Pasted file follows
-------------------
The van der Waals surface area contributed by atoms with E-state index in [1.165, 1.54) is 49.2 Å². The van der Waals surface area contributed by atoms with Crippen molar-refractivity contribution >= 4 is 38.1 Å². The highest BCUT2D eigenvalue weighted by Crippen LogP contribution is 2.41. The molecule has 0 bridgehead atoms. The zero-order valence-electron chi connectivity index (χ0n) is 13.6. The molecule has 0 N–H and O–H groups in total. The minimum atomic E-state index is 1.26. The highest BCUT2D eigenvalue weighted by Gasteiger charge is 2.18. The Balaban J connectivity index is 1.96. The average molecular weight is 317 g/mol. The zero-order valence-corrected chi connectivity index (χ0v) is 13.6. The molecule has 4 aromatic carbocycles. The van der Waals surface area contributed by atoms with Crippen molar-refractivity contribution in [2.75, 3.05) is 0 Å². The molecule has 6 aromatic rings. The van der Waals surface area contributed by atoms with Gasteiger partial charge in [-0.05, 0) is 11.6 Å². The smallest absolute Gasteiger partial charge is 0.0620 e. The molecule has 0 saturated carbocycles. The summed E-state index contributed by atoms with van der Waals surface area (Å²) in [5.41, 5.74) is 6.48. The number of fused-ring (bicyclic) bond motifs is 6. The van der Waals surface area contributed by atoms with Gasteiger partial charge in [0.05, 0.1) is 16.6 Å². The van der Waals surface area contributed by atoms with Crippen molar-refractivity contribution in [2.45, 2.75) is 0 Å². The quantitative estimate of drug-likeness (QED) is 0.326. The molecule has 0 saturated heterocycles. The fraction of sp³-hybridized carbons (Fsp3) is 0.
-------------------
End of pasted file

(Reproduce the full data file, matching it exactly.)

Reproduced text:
The van der Waals surface area contributed by atoms with E-state index in [1.165, 1.54) is 49.2 Å². The van der Waals surface area contributed by atoms with Crippen molar-refractivity contribution >= 4 is 38.1 Å². The highest BCUT2D eigenvalue weighted by Crippen LogP contribution is 2.41. The molecule has 0 bridgehead atoms. The zero-order valence-electron chi connectivity index (χ0n) is 13.6. The molecule has 0 N–H and O–H groups in total. The minimum atomic E-state index is 1.26. The highest BCUT2D eigenvalue weighted by Gasteiger charge is 2.18. The Balaban J connectivity index is 1.96. The average molecular weight is 317 g/mol. The zero-order valence-corrected chi connectivity index (χ0v) is 13.6. The molecule has 4 aromatic carbocycles. The van der Waals surface area contributed by atoms with Crippen molar-refractivity contribution in [2.75, 3.05) is 0 Å². The molecule has 6 aromatic rings. The van der Waals surface area contributed by atoms with Gasteiger partial charge in [-0.05, 0) is 11.6 Å². The smallest absolute Gasteiger partial charge is 0.0620 e. The molecule has 0 saturated carbocycles. The summed E-state index contributed by atoms with van der Waals surface area (Å²) in [5.41, 5.74) is 6.48. The number of fused-ring (bicyclic) bond motifs is 6. The van der Waals surface area contributed by atoms with Gasteiger partial charge in [0.05, 0.1) is 16.6 Å². The van der Waals surface area contributed by atoms with Crippen molar-refractivity contribution in [2.45, 2.75) is 0 Å². The quantitative estimate of drug-likeness (QED) is 0.326. The molecule has 0 saturated heterocycles. The fraction of sp³-hybridized carbons (Fsp3) is 0.